The winter of 1962-3 was unique for Bolton Wanderers. They didn’t concede a point or a single goal – and never lost a match.
But they didn’t win any either. In fact they failed to play at all from December 8th to February 16th.
Bolton were frozen out – quite literally. And they weren’t the only ones.
The fierce winter played havoc with the sports programme as well as causing widespread disruption across the North West.
Manchester United were so desperate for a friendly that they flew to Ireland to take on fellow First Division Club Coventry City.
United manager Matt Busby and his counterpart Jimmy Hill swapped presents after the 2-2 draw played at Glenmalure Park, the home of Shamrock Rovers.
Both teams were grateful to be able to train away from the snow and ice that had gripped the mainland.
The winter, also known as the Big Freeze of 1963, was the coldest England had known since 1684. Lakes and rivers froze over – and even the sea turned to ice in some coastal areas.
Heavy snow fell over the Christmas period, particularly on Boxing Day, bringing the first blast of cold air that would linger until March.
A blizzard swept across England and Wales on December 29th and 30th, driven by gale force easterly winds. Snow drifts were 20 feet deep.
Roads and railways were blocked and planes were grounded. Towns and villages were cut off and left without electricity as powerlines were brought down.
Snow lay six inches deep in Manchester city centre and nine inches deep in Wythenshawe.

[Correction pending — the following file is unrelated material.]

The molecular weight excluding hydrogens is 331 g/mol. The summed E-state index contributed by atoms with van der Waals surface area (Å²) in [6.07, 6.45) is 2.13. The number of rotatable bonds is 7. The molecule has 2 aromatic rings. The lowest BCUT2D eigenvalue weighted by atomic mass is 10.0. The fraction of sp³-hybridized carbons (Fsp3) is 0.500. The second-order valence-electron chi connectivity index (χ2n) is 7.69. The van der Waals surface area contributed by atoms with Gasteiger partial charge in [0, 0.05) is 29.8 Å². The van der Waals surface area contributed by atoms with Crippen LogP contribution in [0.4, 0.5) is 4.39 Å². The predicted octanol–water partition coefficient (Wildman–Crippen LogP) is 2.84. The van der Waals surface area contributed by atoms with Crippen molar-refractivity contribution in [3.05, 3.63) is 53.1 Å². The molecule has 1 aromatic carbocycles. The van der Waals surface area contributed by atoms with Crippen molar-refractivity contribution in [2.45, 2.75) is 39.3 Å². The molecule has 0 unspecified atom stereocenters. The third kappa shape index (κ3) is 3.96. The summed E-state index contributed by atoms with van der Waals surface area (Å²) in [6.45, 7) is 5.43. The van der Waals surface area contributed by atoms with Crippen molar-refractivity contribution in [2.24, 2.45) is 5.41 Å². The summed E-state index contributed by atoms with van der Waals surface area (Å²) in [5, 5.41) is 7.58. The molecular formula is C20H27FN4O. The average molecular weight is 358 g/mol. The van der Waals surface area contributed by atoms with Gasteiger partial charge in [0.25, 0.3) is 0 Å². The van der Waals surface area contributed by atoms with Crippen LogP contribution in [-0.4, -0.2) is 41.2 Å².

There was no let-up in January with an average temperature of -2.1C. The sea froze a mile out from shore in Kent and freezing fog swept the North West.
Three-foot icicles hung from roof gutters as temperature plummeted to -19.4C before more blizzards struck in February.
March 6th was the first morning of the year without any frost in Britain. The remaining snow finally started to disappear and sport caught up with a long backlog of fixtures.
The winter of 1959 brought its fair share of snow to Manchester too. But it provided the thrill of a lifetime for children from St Luke’s Primary School.
Each child had been saving threepence a week for the chance to enjoy a picnic in the snow – proper snow that hadn’t turned black in the soot and grime of the city centre.
They had a wonderful time sledging and snowballing as our picture proves – although they look grateful for the hot drinks handed round by teacher Miss Ethel Parkinson!
Manchester City played what many regard as the greatest game on ice when they trounced Tottenham 4-1 at Maine Road in December 1967.
City captain Tony Book remembered an old trick he’d learnt playing non-league football in icy conditions. It involved filing the leather off boot studs to expose the nail underneath.
The dodge worked a treat. ‘City moved like Olympic skaters while we looked like clowns on a skid patch,’ said one bemused Spurs player.
City’s confidence surged in the cold and they went on to win the league with 58 points – two points ahead of local rivals United.
More snow fell in January 1984 when City took on Blackburn Rovers at Ewood Park. Our photo shows the players kicking up snow and ice jostling for the ball. No gloves though!
The Division Two clash ended in a 2-1 win for Blackburn. City just missed out on promotion finishing fourth with 70 points.
United striker Mark Hughes was almost covered in snow as he battled for the ball against Southampton at the Dell in March 1986.
The Red Devils lost the Division One match 0-1 and eventually finished fourth in the league under manager Ron Atkinson.
Finally, even Granada TV’s long-running soap Coronation Street has fallen victim to the wintry weather.
There were no problems in 1963 when the interior set kept the cast safe and warm, but filming had to be cancelled in March last year when heavy snow swept the outside set.
For once the fake snow traditionally applied to the Rovers Return was for real!